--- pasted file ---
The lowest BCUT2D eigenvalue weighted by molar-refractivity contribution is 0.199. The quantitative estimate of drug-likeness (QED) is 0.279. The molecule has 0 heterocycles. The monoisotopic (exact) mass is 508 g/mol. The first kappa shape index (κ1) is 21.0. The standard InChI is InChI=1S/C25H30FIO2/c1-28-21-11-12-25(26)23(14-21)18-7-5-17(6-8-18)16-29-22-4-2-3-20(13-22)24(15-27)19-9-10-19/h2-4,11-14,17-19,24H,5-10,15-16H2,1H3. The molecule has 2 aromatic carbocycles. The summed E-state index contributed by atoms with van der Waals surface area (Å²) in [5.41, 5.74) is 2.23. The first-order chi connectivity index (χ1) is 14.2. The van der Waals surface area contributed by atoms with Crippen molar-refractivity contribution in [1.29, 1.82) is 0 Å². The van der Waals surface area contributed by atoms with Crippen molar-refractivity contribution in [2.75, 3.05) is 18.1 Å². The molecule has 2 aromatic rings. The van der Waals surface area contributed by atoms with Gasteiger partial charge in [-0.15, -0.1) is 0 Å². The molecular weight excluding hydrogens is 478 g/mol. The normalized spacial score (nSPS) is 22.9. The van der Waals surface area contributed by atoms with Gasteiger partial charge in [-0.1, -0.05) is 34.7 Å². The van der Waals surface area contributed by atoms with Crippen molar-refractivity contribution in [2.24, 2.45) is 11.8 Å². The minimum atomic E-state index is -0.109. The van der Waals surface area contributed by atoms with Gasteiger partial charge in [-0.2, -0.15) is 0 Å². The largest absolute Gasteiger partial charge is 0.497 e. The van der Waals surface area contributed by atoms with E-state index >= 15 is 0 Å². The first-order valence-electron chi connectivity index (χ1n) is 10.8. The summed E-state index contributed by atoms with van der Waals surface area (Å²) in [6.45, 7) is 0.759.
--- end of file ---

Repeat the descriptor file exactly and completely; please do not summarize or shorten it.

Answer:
The lowest BCUT2D eigenvalue weighted by molar-refractivity contribution is 0.199. The quantitative estimate of drug-likeness (QED) is 0.279. The molecule has 0 heterocycles. The monoisotopic (exact) mass is 508 g/mol. The first kappa shape index (κ1) is 21.0. The standard InChI is InChI=1S/C25H30FIO2/c1-28-21-11-12-25(26)23(14-21)18-7-5-17(6-8-18)16-29-22-4-2-3-20(13-22)24(15-27)19-9-10-19/h2-4,11-14,17-19,24H,5-10,15-16H2,1H3. The molecule has 2 aromatic carbocycles. The summed E-state index contributed by atoms with van der Waals surface area (Å²) in [5.41, 5.74) is 2.23. The first-order chi connectivity index (χ1) is 14.2. The van der Waals surface area contributed by atoms with Crippen molar-refractivity contribution in [1.29, 1.82) is 0 Å². The van der Waals surface area contributed by atoms with Crippen molar-refractivity contribution in [2.75, 3.05) is 18.1 Å². The molecule has 2 aromatic rings. The van der Waals surface area contributed by atoms with Gasteiger partial charge in [-0.15, -0.1) is 0 Å². The molecular weight excluding hydrogens is 478 g/mol. The normalized spacial score (nSPS) is 22.9. The van der Waals surface area contributed by atoms with Gasteiger partial charge in [-0.1, -0.05) is 34.7 Å². The van der Waals surface area contributed by atoms with Crippen molar-refractivity contribution in [2.24, 2.45) is 11.8 Å². The minimum atomic E-state index is -0.109. The van der Waals surface area contributed by atoms with Gasteiger partial charge in [-0.2, -0.15) is 0 Å². The largest absolute Gasteiger partial charge is 0.497 e. The van der Waals surface area contributed by atoms with E-state index >= 15 is 0 Å². The first-order valence-electron chi connectivity index (χ1n) is 10.8. The summed E-state index contributed by atoms with van der Waals surface area (Å²) in [6.45, 7) is 0.759.